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May 27, 2020
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Canadas Mysterious Caramilk Secret

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Saatchi and Saatchi New York capitalize on humor and Cadbury’s legendary corporate secret to promote a Canadian chocolate bar with a Montreal street dance.

Cadbury, the Toronto candymaker, has employed three of advertising’s most effective tools- repetition, humor, and creativity- to successfully market its Caramilk bars in the past few decades.

Canadas Mysterious Caramilk SecretIt’s most commercial is perhaps its most creative. It features a Canadian dance team attired in chocolate and caramel-colored costumes dancing on Montreal streets, supposedly to reveal the company’s 40-year-old secret: How they put the caramel into the chocolate.

Canadas Mysterious Caramilk SecretMind Magazine published an article that purportedly revealed the Caramilk production secret, but Cadbury has continued to base its chocolate bar commercials on the secret theme.

The humorous commercials promise to reveal the production secret through a variety of spokesmen and communications tools, but each turns out to be impossible to understand.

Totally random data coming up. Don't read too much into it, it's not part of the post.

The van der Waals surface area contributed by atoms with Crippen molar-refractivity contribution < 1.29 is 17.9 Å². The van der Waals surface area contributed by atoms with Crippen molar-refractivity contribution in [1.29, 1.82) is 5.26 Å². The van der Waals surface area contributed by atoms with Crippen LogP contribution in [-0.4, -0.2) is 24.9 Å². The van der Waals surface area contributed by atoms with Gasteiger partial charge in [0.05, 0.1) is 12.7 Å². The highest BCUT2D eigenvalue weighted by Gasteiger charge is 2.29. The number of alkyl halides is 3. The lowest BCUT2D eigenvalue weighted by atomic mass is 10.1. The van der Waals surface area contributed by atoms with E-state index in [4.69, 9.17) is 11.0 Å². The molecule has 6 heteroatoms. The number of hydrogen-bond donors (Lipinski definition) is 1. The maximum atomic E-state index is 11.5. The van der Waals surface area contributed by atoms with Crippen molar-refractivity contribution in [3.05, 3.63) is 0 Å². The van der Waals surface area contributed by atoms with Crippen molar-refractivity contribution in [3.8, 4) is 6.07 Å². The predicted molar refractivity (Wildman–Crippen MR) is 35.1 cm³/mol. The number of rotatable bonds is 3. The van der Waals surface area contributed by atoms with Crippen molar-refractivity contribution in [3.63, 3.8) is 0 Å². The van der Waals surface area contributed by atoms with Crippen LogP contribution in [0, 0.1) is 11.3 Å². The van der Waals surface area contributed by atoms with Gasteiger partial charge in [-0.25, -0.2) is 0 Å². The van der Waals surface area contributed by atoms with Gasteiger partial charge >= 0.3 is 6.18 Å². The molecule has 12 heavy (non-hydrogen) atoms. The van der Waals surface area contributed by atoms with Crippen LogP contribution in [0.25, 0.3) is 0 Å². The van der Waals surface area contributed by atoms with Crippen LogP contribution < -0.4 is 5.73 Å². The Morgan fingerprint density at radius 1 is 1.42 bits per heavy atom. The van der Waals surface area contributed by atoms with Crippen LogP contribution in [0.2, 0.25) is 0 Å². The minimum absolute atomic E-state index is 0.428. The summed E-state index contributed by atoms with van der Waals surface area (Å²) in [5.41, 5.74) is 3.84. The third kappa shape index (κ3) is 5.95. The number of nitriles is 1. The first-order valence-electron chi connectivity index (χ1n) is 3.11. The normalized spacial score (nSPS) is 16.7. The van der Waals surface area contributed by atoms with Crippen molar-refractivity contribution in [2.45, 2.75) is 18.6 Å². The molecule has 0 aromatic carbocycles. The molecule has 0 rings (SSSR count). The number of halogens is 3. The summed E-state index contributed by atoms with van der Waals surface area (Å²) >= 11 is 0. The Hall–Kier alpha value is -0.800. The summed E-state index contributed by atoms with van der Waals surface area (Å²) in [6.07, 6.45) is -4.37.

Fast Talking Cockney

In addition to the modern dance interpretations used in the recent street commercial, the sources include explanations by:

  • A South African native speaking in the tonal Xhosa language
  • A fast-talking cockney
  • A 5-year-old child
  • A speed reader is reading faster than listeners can understand.
  • A whale singing underwater.

Though they cannot be understood, the commercials close with phrases like “now you know” or “that’s how we do it.”

Caramilk Secret Revealed

Other ads “reveal” the Caramilk secret in unreadable shorthand and elf documents and in an equally unreadable doctor’s note. Many of the ads and commercials are viewable at a special Cadbury website called “still wondering.”

Are the commercials working?

Columnist Rita Demontis of the Toronto Sun called the secret “a sweet mystery.”

“The secret behind the Caramilk bar still remains one of Canada’s most loved, yet unsolved mysteries. It’s so truly Canadian,” she wrote.

John Phillipson, vice president of chocolate for Cadbury North America, told Demontis that the secret “had intrigued Canadians for so long that it has now become part of our lexicon.” He might have added that it’s a marketer’s dream.

The Caramilk bars are made for Cadbury in Toronto’s Gladstone Chocolate Factory. The dance commercial was handled by Saatchi and Saatchi of New York.

While Cadbury’s production method may be a secret, it’s advertising success has not been. For nearly four decades, it has incorporated constantly changing humor and creativity into the same central theme. Preserving a bit of mystery has also helped.

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